The Biden administration, in an effort to speed up evacuations from Afghanistan, invoked a rarely-used law that allows the government to enlist private aircraft.
Secretary of Defense Lloyd Austin said Sunday that the Pentagon activated 18 passenger airliners from six companies to assist with the ongoing operation in South Asia.
The jets will be used to “augment our support to the Department of State in the evacuation of U.S. citizens and personnel, Special Immigrant Visa applicants and other at-risk individuals from Afghanistan,” according to a Department of Defense press release.
The Civil Reserve Air Fleet is a volunteer program, first established in 1951. Congress authorized it in the Defense Production Act of 1950, a seven-decade-old law enacted after the Berlin Airlift, a 1948-49 operation that involved more than a quarter of a million flights to supply West Berlin with food, fuel and medicine.
The DPA gives the President the authority to call up CRAF. A March 2012 executive order delegated that power to the Secretary of Defense.
CRAF has been activated only twice before in U.S. history. The program was first used between August 1990 and May 1991 to ferry U.S. forces to the combat theater in the Gulf War. CRAF was again deployed to carry American troops and equipment to the Middle East between February 2002 and June 2003, this time for the effort to depose Iraqi dictator Saddam Hussein.
Participating airlines agree by contract to carry cargo for the U.S. government under the direction of U.S. Transportation Command at Scott AFB, Ill. In return, the Pentagon agrees to prioritize those airline companies when commercial transportation of its cargo and personnel is needed.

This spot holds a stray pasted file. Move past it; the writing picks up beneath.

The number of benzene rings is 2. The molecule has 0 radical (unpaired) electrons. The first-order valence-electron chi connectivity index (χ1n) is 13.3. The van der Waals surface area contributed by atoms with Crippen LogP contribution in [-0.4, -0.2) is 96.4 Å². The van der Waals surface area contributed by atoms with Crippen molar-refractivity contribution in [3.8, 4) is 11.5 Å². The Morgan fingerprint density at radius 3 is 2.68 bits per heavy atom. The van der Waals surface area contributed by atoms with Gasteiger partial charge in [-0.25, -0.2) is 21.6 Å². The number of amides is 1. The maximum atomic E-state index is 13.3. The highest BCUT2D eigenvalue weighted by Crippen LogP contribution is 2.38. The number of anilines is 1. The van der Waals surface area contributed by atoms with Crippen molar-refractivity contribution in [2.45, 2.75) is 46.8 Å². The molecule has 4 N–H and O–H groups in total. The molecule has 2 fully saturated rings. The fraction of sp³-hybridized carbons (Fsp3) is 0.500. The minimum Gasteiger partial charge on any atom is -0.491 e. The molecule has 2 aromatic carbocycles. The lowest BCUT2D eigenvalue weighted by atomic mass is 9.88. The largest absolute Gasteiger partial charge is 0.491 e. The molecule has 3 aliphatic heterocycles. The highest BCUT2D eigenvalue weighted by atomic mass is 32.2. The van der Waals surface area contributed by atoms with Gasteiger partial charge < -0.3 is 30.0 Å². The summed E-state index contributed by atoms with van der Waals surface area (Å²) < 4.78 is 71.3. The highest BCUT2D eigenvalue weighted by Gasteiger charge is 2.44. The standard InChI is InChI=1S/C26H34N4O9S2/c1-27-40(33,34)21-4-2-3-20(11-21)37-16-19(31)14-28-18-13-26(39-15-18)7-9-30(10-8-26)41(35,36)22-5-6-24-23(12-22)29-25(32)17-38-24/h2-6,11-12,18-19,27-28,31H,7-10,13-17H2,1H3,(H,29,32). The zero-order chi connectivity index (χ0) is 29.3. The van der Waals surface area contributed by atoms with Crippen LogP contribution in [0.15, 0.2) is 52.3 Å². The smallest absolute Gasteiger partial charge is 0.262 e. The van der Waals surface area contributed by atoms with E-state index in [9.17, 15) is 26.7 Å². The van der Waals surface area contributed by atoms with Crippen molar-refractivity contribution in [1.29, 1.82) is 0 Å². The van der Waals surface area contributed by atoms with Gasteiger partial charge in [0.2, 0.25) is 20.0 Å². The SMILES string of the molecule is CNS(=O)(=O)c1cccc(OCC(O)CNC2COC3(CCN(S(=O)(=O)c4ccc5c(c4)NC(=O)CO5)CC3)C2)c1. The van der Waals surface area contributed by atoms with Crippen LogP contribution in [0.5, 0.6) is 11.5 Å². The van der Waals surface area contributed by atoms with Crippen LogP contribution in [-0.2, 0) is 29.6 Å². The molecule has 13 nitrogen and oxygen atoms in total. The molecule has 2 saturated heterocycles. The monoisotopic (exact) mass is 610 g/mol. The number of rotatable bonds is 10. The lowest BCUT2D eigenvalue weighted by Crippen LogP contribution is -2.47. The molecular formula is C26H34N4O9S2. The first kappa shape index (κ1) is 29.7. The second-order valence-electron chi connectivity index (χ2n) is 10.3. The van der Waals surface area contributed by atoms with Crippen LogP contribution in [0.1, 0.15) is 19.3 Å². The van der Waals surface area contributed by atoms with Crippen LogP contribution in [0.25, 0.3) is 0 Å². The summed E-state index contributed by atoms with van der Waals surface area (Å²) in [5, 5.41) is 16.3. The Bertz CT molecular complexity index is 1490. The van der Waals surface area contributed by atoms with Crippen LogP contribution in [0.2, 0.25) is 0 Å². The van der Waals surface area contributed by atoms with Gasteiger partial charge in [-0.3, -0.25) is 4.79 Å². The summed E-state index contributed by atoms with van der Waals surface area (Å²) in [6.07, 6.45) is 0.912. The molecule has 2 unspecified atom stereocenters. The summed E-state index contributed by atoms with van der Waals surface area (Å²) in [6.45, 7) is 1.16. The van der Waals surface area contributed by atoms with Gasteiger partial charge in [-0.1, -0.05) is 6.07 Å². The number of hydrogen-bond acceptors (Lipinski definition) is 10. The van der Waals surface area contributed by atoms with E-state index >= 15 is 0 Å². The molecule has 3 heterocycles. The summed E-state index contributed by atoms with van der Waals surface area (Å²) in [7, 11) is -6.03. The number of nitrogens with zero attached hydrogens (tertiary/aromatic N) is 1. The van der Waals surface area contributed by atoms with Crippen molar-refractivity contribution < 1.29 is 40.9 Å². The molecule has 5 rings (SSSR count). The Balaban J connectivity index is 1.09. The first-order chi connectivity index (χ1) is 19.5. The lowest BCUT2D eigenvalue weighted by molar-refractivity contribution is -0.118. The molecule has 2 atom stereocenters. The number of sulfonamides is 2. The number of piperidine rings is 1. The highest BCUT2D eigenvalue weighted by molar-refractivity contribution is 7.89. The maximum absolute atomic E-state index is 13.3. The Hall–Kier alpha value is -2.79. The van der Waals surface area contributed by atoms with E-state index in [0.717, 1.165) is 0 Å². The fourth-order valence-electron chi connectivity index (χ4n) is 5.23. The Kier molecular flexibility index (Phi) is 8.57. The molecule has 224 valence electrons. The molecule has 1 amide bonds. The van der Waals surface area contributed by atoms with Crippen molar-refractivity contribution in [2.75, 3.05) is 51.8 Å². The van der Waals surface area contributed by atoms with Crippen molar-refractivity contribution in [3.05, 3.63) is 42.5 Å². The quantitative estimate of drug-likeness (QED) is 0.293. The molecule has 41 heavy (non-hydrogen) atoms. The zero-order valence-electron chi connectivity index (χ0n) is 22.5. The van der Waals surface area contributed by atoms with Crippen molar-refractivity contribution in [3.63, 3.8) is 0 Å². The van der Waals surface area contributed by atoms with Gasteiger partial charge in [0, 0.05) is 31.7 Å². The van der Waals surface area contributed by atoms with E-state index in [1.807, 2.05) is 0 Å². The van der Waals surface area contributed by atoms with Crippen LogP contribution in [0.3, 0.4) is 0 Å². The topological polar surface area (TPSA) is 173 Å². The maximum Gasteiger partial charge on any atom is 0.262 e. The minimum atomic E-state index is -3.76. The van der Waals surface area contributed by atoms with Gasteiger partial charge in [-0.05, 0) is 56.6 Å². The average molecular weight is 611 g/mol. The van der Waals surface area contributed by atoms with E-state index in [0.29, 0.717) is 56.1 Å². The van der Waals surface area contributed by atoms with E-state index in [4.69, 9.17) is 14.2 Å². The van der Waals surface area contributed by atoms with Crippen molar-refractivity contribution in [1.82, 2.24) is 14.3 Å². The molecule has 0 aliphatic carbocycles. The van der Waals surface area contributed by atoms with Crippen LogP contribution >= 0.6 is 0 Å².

Austin said that United Airlines, Inc. will provide four aircraft for CRAF, while American Airlines, Inc., Atlas Air, Inc., Delta Airlines, Inc. and Omni Air International LLC will provide three airliners each and Hawaiian Airlines will supply two.
Several of the airlines that will participate in the airlift issued statements Sunday indicating their support for Austin’s move. “Airlines, including United, will operate flights to bring our troops, American civilians and Afghan citizens who have risked their lives to help keep them safe, to the U.S.,” said a Tweet released by United.
“For decades, Delta has actively played a role in supporting the U.S. military and our troops,” said John Laughter, an executive vice president at Delta and the company’s Chief of Operations. “And we are again proud to pledge Delta people and our aircraft in support of our country’s relief efforts.”
Jon Snook, an executive vice president and the Chief Operating Officer at Hawaiian Airlines, said the company is “proud” to help a “humanitarian effort to bring to the United States our citizens and the Afghans who supported them.” “In the last few days, we have seen harrowing images from Kabul of those trying to flee, and we are ready to do our part,” Snook said. “Upon initiation of the mission, our crews and two of our widebody aircraft will deploy to temporary safe havens and interim staging bases to assist with the evacuation.”
Hawaiian, like other participating airlines, will not fly into Afghanistan. Instead, they will carry evacuees from other airports in the Middle East once USTRANSCOM planes bring them there.
“The Department does not anticipate a major impact to commercial flights from this activation,” according to a DoD press release.
Since August 14 about 37,000 people have been airlifted out of Afghanistan, according to a Pentagon website. U.S. Army Gen. Stephen Lyons, USTRANSCOM’s commander, said in a Monday briefing that more than 200 aircrafts are already engaged in flying people out of the country.